Born in Canada, Miss Raducanu moved to Britain at the age of two and grew up in London.  She played at Bromley Tennis Academy from the age of ten, and it backs on to the secondary school in Orpington she attended until she left this summer with an A* grade in maths and an A in economics.

Teachers said it was quite clear that she would be a professional sportswoman, having excelled at ballet, go-karting, swimming and horse-riding before picking up a tennis racket. 

Her headteacher at Bickley Primary School, Rebecca Rodgers, remembers seeing her in the playground in reception class with her mouth open, because she was rallying with the coach when her classmates couldn’t hit the ball.

This is the father of Wimbledon golden girl Emma Raducanu who helped his daughter storm into the last 16 by playing tennis with her in their quiet cul-de-sac 

Emma’s mother Renee could be seen cheering and applauding her daughter in the crowd during her match on Saturday 

Ian Raducanu and the 18-year-old were seen rallying by a row of garages outside their semi-detached house in Bromley, London, during lockdown

A young Raducanu is pictured with Judy Murray, whose son Sir Andy became and British great in the sport

Raducanu pictured as a toddler; she moved with parents Ian and Renee to England in 2004

She said:  ‘She was always sporty and would win all the sprint races on sports day. She was very shy, too, but we had some tennis coaching in the summer of her reception year, and with most kids at that age, you’re lucky if they’re even making contact [with the ball].

Recipe for success both on and off court: the teenager’s Instagram account has seen her amass 153,000 followers in a week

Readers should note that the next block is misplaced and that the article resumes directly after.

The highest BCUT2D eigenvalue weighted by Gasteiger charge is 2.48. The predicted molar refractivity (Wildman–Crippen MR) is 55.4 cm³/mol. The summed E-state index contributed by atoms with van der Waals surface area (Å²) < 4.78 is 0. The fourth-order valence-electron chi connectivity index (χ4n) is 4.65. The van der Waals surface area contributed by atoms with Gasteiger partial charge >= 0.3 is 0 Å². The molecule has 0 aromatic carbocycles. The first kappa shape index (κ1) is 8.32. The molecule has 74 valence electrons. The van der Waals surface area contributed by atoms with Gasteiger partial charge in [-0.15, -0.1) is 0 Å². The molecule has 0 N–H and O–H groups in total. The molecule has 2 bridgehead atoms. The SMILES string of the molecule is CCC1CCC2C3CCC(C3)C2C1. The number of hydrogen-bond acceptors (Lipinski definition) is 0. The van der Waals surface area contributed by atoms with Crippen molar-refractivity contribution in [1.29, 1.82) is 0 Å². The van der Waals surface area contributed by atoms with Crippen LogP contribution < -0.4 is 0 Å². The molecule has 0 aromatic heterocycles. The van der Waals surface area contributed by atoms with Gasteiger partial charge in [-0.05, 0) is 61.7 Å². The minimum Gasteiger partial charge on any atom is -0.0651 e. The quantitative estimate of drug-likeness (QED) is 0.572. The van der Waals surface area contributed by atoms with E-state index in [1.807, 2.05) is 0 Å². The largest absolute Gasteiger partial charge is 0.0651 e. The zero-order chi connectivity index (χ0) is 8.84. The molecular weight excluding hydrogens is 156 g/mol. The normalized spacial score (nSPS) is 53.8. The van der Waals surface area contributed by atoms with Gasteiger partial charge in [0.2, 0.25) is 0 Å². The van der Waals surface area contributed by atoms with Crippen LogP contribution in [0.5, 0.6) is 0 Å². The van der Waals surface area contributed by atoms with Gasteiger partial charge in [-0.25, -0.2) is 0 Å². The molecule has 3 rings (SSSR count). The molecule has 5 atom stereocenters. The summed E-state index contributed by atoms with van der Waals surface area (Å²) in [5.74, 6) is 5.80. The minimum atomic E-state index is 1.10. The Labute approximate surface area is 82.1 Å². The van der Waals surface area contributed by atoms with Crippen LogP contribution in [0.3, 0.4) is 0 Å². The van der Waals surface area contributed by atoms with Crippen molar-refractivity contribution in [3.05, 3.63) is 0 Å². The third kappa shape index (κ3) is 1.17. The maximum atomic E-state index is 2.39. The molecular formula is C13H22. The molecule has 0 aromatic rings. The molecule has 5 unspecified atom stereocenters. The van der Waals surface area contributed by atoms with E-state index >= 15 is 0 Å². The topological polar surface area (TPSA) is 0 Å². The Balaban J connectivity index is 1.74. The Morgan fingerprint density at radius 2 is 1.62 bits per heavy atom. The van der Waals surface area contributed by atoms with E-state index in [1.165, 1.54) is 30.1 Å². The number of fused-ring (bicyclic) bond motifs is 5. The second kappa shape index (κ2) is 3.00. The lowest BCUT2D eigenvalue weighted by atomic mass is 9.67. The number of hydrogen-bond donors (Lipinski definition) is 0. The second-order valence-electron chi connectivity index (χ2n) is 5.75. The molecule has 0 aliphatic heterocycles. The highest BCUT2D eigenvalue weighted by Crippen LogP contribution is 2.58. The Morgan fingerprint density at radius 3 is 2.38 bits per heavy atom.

‘But there was Emma having a rally with the coaches. We couldn’t quite believe it. Even then I remember thinking that we were going to see her at Wimbledon.’

She then moved on to Newstead Wood school, a selective grammar also attended by star sprinter Dina Asher-Smith, who allowed her to play before and after school as well as travel to tournaments abroad.

Headteacher Alan Blount said: ‘Sometimes Emma did early morning sessions in there and would be in school for 8.45am. And then she could be back there as soon as school had finished. That made it very easy for her to keep up to speed with both her tennis and her schoolwork.

 ‘It’s been amazing for our students to see what Emma has achieved. Since she arrived with us in Year 7, she’d been juggling her schoolwork with her tennis. You never know when the sport is going to end, you need your education to fall back on, and that was always the mentality of Emma and her family.’

He added: ‘We’ve been very lucky to have both Dina and Emma. I’m looking around our Year 7s now and thinking, ‘Who’s going to be next?’. 

No one was more surprised than her neighbours to see Emma play on TV, because they last saw her whacking balls back and forth to her dad in the quiet south-east London cul-de-sac where they live during lockdown. A scene repeated throughout her childhood.

Retired Dave Moore, 74, would regularly see her practice in the street and told the Mail: ‘It was virtually every day when it was dry and the sun was out. I knew she was quite good because she used to play for England in the juniors but it wasn’t until last night that I saw her on TV.

When she reached the fourth round at Wimbledon this year, he said: ‘She’s very motivated and I think her father really pushes her. I speak to them but funnily enough they never mentioned Wimbledon’.  

‘Radders’, as she is nicknamed by friends, was born in Canada to her Romanian father and Chinese mother, who both work in finance and have had to encourage a very shy girl to become a sporting star. 

In an interview last year she said: ‘My parents definitely have high expectations. In anything, not even just tennis. I have to be the best, do the best I can.